The Problem: Originally, I found that practicing school counselors were not trained or following a data-driven, comprehensive school counseling program. Now I believe the problem is that school counselors do not have a defined role. Our national association, ASCA, solved this problem by creating a data-driven, comprehensive school counseling program. (ASCA National Model). Also, the name has been changed from vocational counselor, to guidance counselor, and now to school counselor.
The Situation and Root Cause: The national model does help but there are many problems to this solution. School counselors need to be trained in this complex model. Many still do not know what a school counselor does in the school. The school counselor still has multiple jobs that do not focus on one area. By not specializing in one area the job becomes broad and less effective. Sometimes because there are so many responsibilities a counselor begins to choose what to include and what to omit. And sometimes the school chooses for the school counselor. This complex issue can be read about in my blog post, The Unspoken Divide.
My Point-of-View: I strongly believe that if the name was changed to clearly define the role that people would not add duties to the job, they would value the position, and the position would be strong in its specialization. Currently, school counselors help students in social/emotional, career, and academic needs (and any other duty assigned by the principal). By each counselor specializing in one area students, parents, the principal, school board, and community would clearly know the role of the counselor. The counselor would be an expert in one area instead of a jack-of-all-trades.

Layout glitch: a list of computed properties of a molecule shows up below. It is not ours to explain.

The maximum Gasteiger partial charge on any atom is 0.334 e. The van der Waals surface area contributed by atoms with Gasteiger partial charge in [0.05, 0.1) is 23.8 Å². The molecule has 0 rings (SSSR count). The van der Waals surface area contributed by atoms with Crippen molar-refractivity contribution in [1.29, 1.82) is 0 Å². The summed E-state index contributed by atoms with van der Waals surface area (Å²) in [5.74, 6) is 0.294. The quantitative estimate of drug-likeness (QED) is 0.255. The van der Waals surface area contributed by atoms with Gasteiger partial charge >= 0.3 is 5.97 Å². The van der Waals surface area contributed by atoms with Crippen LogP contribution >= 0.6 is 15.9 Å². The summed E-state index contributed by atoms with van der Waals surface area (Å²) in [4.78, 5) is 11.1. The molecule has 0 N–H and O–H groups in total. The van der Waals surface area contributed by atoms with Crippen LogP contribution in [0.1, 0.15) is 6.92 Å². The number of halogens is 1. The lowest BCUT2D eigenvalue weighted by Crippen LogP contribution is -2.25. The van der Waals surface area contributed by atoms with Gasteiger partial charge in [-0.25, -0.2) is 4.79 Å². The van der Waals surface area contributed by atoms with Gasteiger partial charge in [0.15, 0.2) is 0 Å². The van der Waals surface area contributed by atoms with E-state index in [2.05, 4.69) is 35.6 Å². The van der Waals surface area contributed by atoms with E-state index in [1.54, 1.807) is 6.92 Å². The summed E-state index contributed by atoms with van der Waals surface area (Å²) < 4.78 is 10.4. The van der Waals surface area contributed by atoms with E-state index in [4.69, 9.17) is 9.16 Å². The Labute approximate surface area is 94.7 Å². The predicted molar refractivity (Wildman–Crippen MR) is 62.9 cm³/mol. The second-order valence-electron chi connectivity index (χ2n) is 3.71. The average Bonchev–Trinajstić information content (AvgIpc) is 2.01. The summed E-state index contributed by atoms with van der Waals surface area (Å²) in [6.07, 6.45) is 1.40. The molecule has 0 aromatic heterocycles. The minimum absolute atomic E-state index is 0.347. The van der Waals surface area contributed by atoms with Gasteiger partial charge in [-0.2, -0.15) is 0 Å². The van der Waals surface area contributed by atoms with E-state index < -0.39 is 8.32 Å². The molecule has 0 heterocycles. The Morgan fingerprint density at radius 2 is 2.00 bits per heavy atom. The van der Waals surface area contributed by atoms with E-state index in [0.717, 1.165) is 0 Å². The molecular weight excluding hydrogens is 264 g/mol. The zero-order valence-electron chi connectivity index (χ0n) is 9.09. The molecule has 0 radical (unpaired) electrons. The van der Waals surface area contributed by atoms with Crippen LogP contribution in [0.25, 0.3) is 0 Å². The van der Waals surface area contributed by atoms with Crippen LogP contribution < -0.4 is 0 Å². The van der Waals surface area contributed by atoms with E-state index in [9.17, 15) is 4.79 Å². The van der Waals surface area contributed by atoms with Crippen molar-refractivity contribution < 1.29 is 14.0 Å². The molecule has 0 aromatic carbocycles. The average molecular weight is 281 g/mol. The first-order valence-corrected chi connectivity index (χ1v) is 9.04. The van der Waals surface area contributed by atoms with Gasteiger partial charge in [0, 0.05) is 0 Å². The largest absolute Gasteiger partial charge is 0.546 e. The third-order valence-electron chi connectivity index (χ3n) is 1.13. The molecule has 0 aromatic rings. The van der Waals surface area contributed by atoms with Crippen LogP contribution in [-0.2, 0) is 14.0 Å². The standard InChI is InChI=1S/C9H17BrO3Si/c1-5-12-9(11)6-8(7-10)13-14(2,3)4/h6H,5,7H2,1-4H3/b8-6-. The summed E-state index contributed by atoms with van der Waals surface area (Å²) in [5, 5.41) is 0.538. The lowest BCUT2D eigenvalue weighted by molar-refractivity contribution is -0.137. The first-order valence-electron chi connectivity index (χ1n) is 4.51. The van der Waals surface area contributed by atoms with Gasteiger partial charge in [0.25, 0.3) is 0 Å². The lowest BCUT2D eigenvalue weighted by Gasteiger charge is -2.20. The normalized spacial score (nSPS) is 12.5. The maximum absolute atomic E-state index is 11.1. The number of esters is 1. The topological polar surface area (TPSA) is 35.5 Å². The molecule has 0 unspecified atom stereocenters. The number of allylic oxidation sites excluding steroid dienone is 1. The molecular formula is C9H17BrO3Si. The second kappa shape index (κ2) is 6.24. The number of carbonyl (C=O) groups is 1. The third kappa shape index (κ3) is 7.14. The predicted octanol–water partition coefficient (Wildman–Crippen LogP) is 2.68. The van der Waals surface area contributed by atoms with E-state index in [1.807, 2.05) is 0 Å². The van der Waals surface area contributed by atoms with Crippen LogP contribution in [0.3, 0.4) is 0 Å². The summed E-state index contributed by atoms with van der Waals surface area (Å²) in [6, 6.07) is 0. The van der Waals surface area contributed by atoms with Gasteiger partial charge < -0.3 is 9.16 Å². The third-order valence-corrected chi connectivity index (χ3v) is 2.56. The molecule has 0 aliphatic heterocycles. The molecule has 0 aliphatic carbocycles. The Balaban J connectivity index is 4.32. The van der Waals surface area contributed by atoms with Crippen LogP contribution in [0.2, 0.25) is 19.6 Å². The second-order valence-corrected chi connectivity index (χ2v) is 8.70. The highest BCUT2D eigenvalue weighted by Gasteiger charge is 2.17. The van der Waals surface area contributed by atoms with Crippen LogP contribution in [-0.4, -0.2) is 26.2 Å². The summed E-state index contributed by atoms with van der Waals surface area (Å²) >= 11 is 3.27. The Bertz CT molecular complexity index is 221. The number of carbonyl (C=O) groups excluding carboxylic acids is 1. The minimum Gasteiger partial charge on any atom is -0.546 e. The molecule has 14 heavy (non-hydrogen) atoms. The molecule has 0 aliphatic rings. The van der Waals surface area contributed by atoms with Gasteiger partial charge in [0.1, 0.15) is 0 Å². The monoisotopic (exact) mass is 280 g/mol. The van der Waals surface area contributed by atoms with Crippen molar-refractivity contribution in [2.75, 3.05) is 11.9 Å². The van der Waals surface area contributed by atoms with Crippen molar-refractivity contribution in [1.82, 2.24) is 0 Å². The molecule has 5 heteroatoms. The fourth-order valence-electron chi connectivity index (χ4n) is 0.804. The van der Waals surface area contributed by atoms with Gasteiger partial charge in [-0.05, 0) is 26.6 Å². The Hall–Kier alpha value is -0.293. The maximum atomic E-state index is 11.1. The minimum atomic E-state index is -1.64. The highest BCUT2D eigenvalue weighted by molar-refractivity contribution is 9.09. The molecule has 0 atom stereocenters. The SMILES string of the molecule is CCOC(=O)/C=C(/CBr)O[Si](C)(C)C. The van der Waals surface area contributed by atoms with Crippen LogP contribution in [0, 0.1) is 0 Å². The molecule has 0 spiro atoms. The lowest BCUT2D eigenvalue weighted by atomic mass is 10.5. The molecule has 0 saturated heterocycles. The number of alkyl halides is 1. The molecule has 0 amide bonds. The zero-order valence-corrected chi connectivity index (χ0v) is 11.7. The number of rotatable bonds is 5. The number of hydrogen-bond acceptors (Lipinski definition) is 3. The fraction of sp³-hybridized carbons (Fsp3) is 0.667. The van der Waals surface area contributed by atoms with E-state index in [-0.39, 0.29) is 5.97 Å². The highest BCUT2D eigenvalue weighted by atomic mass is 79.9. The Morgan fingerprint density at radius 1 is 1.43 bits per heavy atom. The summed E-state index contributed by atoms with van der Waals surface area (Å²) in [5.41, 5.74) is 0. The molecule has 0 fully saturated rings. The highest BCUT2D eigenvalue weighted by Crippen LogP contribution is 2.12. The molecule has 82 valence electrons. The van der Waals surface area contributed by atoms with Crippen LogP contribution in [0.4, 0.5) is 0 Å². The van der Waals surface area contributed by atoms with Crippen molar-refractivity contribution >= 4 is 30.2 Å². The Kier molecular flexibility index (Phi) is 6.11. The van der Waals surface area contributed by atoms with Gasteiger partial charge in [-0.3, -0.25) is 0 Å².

The Direction: I would like to create sample specializations to show how this could be implemented. I would also show how the ASCA National Model could still fit with this new way of defining the school counselor. I would also like to show how you would implement this model with one or two school counselors and 400+ students. Traditionally, school counselors are divided by grade level or alphabet. The new way would be divided by need.
Note: I am not diminishing what school counselors do but hopefully finding a better way to strengthen the profession and to, ultimately, do what is best for students.
I wrote some thoughts about my idea from my last blog post, A New Way to Define School Counselors.
How would you do it? How can we strengthen our profession so that we have not broadened it to the point of saturation? Can we do it all and be effective?